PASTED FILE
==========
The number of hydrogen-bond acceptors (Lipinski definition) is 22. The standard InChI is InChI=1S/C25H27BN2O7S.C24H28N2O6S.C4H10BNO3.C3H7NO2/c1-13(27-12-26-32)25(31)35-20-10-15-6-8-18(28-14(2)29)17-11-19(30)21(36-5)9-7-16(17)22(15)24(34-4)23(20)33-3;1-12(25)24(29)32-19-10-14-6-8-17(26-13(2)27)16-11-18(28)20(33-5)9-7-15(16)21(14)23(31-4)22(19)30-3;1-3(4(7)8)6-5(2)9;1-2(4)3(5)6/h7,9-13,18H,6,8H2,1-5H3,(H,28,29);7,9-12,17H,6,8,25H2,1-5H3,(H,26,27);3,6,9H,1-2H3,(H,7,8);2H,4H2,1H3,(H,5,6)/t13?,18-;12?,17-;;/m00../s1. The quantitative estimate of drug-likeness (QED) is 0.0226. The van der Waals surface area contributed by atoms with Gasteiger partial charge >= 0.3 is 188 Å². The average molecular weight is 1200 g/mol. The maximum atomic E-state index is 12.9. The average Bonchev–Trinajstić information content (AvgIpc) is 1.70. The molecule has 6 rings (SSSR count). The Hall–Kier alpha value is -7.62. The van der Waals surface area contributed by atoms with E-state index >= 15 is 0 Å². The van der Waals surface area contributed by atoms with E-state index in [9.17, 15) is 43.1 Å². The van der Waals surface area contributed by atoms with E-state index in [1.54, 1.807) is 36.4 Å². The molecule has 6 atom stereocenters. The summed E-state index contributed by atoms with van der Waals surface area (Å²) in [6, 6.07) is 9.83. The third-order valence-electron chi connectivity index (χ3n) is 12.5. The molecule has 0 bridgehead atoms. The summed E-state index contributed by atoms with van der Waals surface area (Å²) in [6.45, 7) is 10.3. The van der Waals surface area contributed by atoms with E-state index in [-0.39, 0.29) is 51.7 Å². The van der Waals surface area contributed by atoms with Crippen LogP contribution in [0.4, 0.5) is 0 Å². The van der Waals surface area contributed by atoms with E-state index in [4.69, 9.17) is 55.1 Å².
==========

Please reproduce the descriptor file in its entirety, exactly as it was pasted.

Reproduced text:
The number of hydrogen-bond acceptors (Lipinski definition) is 22. The standard InChI is InChI=1S/C25H27BN2O7S.C24H28N2O6S.C4H10BNO3.C3H7NO2/c1-13(27-12-26-32)25(31)35-20-10-15-6-8-18(28-14(2)29)17-11-19(30)21(36-5)9-7-16(17)22(15)24(34-4)23(20)33-3;1-12(25)24(29)32-19-10-14-6-8-17(26-13(2)27)16-11-18(28)20(33-5)9-7-15(16)21(14)23(31-4)22(19)30-3;1-3(4(7)8)6-5(2)9;1-2(4)3(5)6/h7,9-13,18H,6,8H2,1-5H3,(H,28,29);7,9-12,17H,6,8,25H2,1-5H3,(H,26,27);3,6,9H,1-2H3,(H,7,8);2H,4H2,1H3,(H,5,6)/t13?,18-;12?,17-;;/m00../s1. The quantitative estimate of drug-likeness (QED) is 0.0226. The van der Waals surface area contributed by atoms with Gasteiger partial charge >= 0.3 is 188 Å². The average molecular weight is 1200 g/mol. The maximum atomic E-state index is 12.9. The average Bonchev–Trinajstić information content (AvgIpc) is 1.70. The molecule has 6 rings (SSSR count). The Hall–Kier alpha value is -7.62. The van der Waals surface area contributed by atoms with E-state index >= 15 is 0 Å². The van der Waals surface area contributed by atoms with E-state index in [9.17, 15) is 43.1 Å². The van der Waals surface area contributed by atoms with E-state index in [1.54, 1.807) is 36.4 Å². The molecule has 6 atom stereocenters. The summed E-state index contributed by atoms with van der Waals surface area (Å²) in [6, 6.07) is 9.83. The third-order valence-electron chi connectivity index (χ3n) is 12.5. The molecule has 0 bridgehead atoms. The summed E-state index contributed by atoms with van der Waals surface area (Å²) in [6.45, 7) is 10.3. The van der Waals surface area contributed by atoms with E-state index in [-0.39, 0.29) is 51.7 Å². The van der Waals surface area contributed by atoms with Crippen LogP contribution in [0.4, 0.5) is 0 Å². The van der Waals surface area contributed by atoms with E-state index in [4.69, 9.17) is 55.1 Å².